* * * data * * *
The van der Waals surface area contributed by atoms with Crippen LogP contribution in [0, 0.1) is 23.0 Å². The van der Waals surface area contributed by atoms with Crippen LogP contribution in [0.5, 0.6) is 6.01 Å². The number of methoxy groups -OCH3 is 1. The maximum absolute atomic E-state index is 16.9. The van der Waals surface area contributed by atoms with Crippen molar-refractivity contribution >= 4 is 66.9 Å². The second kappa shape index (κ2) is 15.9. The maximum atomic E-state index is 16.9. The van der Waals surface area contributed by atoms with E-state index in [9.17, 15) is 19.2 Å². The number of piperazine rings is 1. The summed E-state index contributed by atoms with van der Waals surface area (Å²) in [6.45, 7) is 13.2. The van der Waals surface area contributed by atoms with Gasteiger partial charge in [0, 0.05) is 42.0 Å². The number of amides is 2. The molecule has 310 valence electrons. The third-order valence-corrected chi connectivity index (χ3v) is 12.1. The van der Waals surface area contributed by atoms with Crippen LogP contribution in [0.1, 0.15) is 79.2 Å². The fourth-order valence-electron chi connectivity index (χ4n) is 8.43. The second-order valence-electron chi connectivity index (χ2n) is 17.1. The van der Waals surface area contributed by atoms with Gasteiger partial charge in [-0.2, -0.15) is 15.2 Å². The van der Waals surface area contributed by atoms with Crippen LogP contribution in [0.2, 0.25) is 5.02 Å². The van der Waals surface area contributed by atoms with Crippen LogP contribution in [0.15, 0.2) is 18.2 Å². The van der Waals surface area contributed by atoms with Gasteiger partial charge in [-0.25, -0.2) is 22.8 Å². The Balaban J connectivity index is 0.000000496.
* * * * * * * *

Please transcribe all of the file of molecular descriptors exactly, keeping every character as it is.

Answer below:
The van der Waals surface area contributed by atoms with Crippen LogP contribution in [0, 0.1) is 23.0 Å². The van der Waals surface area contributed by atoms with Crippen LogP contribution in [0.5, 0.6) is 6.01 Å². The number of methoxy groups -OCH3 is 1. The maximum absolute atomic E-state index is 16.9. The van der Waals surface area contributed by atoms with Crippen molar-refractivity contribution >= 4 is 66.9 Å². The second kappa shape index (κ2) is 15.9. The maximum atomic E-state index is 16.9. The van der Waals surface area contributed by atoms with E-state index in [9.17, 15) is 19.2 Å². The number of piperazine rings is 1. The summed E-state index contributed by atoms with van der Waals surface area (Å²) in [6.45, 7) is 13.2. The van der Waals surface area contributed by atoms with Gasteiger partial charge in [0, 0.05) is 42.0 Å². The number of amides is 2. The molecule has 310 valence electrons. The third-order valence-corrected chi connectivity index (χ3v) is 12.1. The van der Waals surface area contributed by atoms with Crippen LogP contribution in [0.1, 0.15) is 79.2 Å². The fourth-order valence-electron chi connectivity index (χ4n) is 8.43. The second-order valence-electron chi connectivity index (χ2n) is 17.1. The van der Waals surface area contributed by atoms with Gasteiger partial charge in [-0.2, -0.15) is 15.2 Å². The van der Waals surface area contributed by atoms with Crippen LogP contribution in [0.2, 0.25) is 5.02 Å². The van der Waals surface area contributed by atoms with Crippen LogP contribution in [0.15, 0.2) is 18.2 Å². The van der Waals surface area contributed by atoms with Gasteiger partial charge in [-0.25, -0.2) is 22.8 Å². The Balaban J connectivity index is 0.000000496.